Bankrupt Patriot Coal sent permanent layoff warnings to more than 2,000 in Boone, Kanawha, and Marion counties last week. In Kanawha County, 1,056 Patriot miners will be let go, including 483 at Speed Mining LLC, 288 from Wildcat Energy, 161 at Midland Trail Energy, and 118 at Remington LLC.
Some 970 of the job cuts will come down in Boone County, once the largest coal-producing county in the state, where workers enjoyed a high standard of living. Something of a national “ground zero” for mining job losses, Boone County has lost two thirds of its mining employment since the end of 2011.
For more than two decades, industry experts and academic researchers have warned that Boone County’s thicker coal seams would be depleted. Yet no economic alternatives or preparations were put in place for the working class population of the area. Companies were given free rein by the Democratic Party-dominated political establishment to exploit the workforce and befoul the environment.
The United Mine Workers (UMW) union, far from pushing back against the corporations, deliberately isolated and victimized miners and their families. After extracting the most profitable resources, companies are now tearing up contracts and denying miners pensions, health care, and compensation for work-related ailments.
The UMW has staged a few poorly attended “rallies” across the region aimed at diverting frustration and anger back behind the very same Democratic Party politicians who enabled this robbery.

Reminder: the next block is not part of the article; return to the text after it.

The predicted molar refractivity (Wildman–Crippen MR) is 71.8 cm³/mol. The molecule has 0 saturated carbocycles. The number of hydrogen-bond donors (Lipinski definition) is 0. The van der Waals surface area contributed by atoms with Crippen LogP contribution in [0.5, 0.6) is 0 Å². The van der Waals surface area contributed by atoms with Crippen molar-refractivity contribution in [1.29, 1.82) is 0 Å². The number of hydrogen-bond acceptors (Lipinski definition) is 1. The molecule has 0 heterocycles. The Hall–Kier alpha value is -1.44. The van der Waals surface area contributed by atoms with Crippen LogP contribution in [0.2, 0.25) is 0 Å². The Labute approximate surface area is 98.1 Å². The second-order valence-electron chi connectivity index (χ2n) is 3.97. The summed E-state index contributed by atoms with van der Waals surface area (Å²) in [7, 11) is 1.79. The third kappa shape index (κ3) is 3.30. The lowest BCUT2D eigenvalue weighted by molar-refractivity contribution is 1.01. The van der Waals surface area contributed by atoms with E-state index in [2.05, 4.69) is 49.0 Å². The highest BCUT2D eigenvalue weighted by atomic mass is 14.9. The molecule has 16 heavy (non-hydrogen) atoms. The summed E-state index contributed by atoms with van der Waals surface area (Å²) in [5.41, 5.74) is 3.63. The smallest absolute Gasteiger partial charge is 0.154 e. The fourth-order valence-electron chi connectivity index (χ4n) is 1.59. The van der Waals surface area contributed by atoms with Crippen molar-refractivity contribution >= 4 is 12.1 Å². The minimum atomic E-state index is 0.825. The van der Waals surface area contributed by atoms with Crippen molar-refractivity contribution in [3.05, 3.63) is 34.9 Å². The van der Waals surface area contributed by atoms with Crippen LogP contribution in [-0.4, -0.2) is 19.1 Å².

UMW president Cecil Roberts has assured Alpha, Patriot, and other coal firms that the union is eager to collaborate on “ways forward that will be of mutual benefit for the company and for our members” regarding concessions. In 2013, Roberts welcomed the creation of a union-administered Voluntary Employees’ Benefits Association (VEBA) health care fund in exchange for a drastic reduction in coverage for miners and retirees.
Like the restructuring of the American auto industry in 2009 and the forced bankruptcy of Detroit that followed, the attacks on the working class in Central Appalachia represent much more than a blow to the region’s population. They are a precedent for further assaults on the American working class as a whole.
Every eliminated mining job takes with it between 3 and 11 additional jobs. Consequently, the collapse in mining has contributed to a significant drop in the state’s payroll tax revenue, estimated at $18.9 million below what was anticipated in the last quarter. Corporate income taxes were down 19 percent from a year ago, and consumer sales and service taxes fell $4 million below estimate.
The numbers only offer a shadow of the impoverishment of the population. Average income in the state is $36,600, 21 percent below the national average, and poverty stands at 17.9 percent.
In a state in which nearly one in six working-age adults receives disability benefits, growth in per capita income is driven almost entirely by non-wage income such as Social Security payments.
In the coal-producing counties, unemployment and poverty are substantially worse. The former coal center of McDowell County, for example, has an official poverty rate of 36.3 percent, and median home values are just over $35,000. Between 2009 and 2013, more than 77 percent of all children lived in poverty.
Layoffs in the coalfields have put a strain on the state’s unemployment fund, according to Beth Carenbauer, director of the compensation program WorkForce West Virginia. “We have seen a decrease in the Trust Fund balance and we are watching this extremely closely,” she told legislators during a hearing last month. The fund is down $74.6 million from the $112 million it budgeted for in June. The unemployment program budgets for a compensation of $12,000 a year for those out of work, an amount frozen since 2009.